Do your good works to the glory of God. Shine! You are salt and you are light. Those are statements. But “let your light shine” is a command. You are light. Don’t hide it. It would be strange to light a lamp—and then cover it with a measuring basket. Instead you place it to give light. Similarly, a city on a hill cannot be hidden. The light from each of the houses shining together, make the city impossible to miss. Particularly when you realize that your light is not a candle struggling not get blown out, but rather is a a reflection of the glory light of the Messiah, your light has a powerful impact. It cannot be hidden. It must not be hidden. There may be reasons you would be hesitant to let your light be too conspicuous. Jesus has just spoken of the the persecution and suffering that comes your way because you belong to him. In spite of that, let your light shine.

How do you make your light shine? Perform your good works before men—to the praise of God. The message, the good news, of the kingdom certainly needs to be proclaimed. That’s what Jesus was doing. He commissioned his disciples to do that. Those who hear the good news and respond, those who enter his kingdom behave differently from what they were by nature in the world. They live to the glory of God. On a mountain 2,000 years earlier God summoned the people he had redeemed to live to his glory. And he gave specifics in the Ten Commandments. The sermon on this mountain also has an emphasis on obedience. “Starting from Matthew 5:13, the whole Sermon on the Mount is one impressive exhortation to do ‘good works’ (Matt. 5:13), to do ‘justice’ (5:20; 6:1; 6:33), to fulfill ‘the law and the prophets’ (5:17–48; 7:15), to go through ‘the narrow gate’ and upon the ‘narrow path’ (7:13,14), to bear ‘fruit’ (7:16–20), to do the Father’s will (7:21), and to ‘hear and do’ Jesus’ words (7:24–27; cf. also Luke 6L17–49).” (Herman Ridderbos, The Coming of the Kingdom, p. 241). In fact, as Jesus peels back the external additions which the scribes had added to God’s commands, he shows how utterly sweeping they are. Appropriately we reject the idea that our good works can earn eternal life. That idea is heresy. It denies the sufficiency of Christ’s death and resurrection. But avoid the danger of downplaying or even denying the importance of good works in the lives of God’s people. To do good works to the glory of the Father in heaven is why Christ gave his life in your place. Can the way you carry out your daily affairs be described as good works?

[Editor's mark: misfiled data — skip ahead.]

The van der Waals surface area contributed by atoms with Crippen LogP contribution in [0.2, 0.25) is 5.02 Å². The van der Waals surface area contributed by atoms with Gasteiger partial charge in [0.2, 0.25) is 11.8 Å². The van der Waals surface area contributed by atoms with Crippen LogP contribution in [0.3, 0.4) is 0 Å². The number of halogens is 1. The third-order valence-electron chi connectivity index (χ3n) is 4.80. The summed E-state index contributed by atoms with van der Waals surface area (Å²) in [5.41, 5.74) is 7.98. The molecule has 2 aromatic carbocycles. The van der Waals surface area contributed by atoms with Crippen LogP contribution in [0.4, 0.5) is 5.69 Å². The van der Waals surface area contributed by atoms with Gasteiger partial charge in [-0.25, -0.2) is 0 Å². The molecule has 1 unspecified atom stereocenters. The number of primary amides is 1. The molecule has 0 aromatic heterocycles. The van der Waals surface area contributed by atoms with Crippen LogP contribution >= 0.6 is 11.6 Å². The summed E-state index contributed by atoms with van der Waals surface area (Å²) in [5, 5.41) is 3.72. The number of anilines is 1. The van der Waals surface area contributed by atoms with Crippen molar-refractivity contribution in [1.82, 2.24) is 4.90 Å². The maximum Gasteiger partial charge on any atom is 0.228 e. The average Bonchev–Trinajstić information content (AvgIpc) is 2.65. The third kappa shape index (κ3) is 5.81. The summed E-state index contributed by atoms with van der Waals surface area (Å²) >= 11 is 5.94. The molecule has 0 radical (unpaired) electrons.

At first glance, the command to do them so that men may see them seems like a contradiction of what he says in Matthew 6:1. But the contradiction is only apparent. There the motive for the works is to receive praise from men. Here the goal is that your actions will lead men and women to understand the source of the change in your life and to give praise and glory to God. That involves their coming into the kingdom, and having their voices join in songs of praise, of seeing their lives reflect the glory of the God who shines his light in dark places. The small, simple things that you do as the people of God have a powerful impact. You, together with all of God’s people, are the salt that affects the world, the light that drives out darkness. You are that as you reflect the glory light of the Savior.

As you go about you ordinary, daily activities this week, ask yourself: Does what I am doing reflect the glory light of heaven? Am I different enough to attract the attention of the world? That may lead to suffering. But it may lead to increased praise to God as the Spirit shines the light of Christ into the hearts of those who see your good deeds.